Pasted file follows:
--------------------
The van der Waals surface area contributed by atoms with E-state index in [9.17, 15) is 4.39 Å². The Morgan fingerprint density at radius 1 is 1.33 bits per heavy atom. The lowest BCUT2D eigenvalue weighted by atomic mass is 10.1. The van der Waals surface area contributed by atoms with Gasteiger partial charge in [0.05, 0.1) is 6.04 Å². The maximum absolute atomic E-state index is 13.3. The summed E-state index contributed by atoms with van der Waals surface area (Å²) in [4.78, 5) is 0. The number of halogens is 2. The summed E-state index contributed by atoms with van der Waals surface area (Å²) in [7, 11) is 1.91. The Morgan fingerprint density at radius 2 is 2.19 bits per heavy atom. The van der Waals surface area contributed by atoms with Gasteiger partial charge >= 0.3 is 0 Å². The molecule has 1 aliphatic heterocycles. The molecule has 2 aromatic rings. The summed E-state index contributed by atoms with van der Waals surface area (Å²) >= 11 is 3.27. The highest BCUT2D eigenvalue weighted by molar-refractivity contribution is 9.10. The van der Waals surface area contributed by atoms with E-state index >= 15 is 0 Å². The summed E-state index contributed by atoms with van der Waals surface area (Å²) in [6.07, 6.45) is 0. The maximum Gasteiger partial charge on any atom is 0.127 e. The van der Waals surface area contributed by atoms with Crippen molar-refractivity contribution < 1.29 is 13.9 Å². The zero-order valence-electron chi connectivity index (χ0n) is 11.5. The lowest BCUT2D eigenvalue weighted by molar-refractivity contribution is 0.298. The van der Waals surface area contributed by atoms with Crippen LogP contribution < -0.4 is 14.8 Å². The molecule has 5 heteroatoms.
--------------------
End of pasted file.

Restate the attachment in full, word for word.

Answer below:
The van der Waals surface area contributed by atoms with E-state index in [9.17, 15) is 4.39 Å². The Morgan fingerprint density at radius 1 is 1.33 bits per heavy atom. The lowest BCUT2D eigenvalue weighted by atomic mass is 10.1. The van der Waals surface area contributed by atoms with Gasteiger partial charge in [0.05, 0.1) is 6.04 Å². The maximum absolute atomic E-state index is 13.3. The summed E-state index contributed by atoms with van der Waals surface area (Å²) in [4.78, 5) is 0. The number of halogens is 2. The summed E-state index contributed by atoms with van der Waals surface area (Å²) in [7, 11) is 1.91. The Morgan fingerprint density at radius 2 is 2.19 bits per heavy atom. The van der Waals surface area contributed by atoms with Gasteiger partial charge >= 0.3 is 0 Å². The molecule has 1 aliphatic heterocycles. The molecule has 2 aromatic rings. The summed E-state index contributed by atoms with van der Waals surface area (Å²) >= 11 is 3.27. The highest BCUT2D eigenvalue weighted by molar-refractivity contribution is 9.10. The van der Waals surface area contributed by atoms with E-state index >= 15 is 0 Å². The summed E-state index contributed by atoms with van der Waals surface area (Å²) in [6.07, 6.45) is 0. The maximum Gasteiger partial charge on any atom is 0.127 e. The van der Waals surface area contributed by atoms with Crippen molar-refractivity contribution < 1.29 is 13.9 Å². The zero-order valence-electron chi connectivity index (χ0n) is 11.5. The lowest BCUT2D eigenvalue weighted by molar-refractivity contribution is 0.298. The van der Waals surface area contributed by atoms with Crippen LogP contribution < -0.4 is 14.8 Å². The molecule has 5 heteroatoms.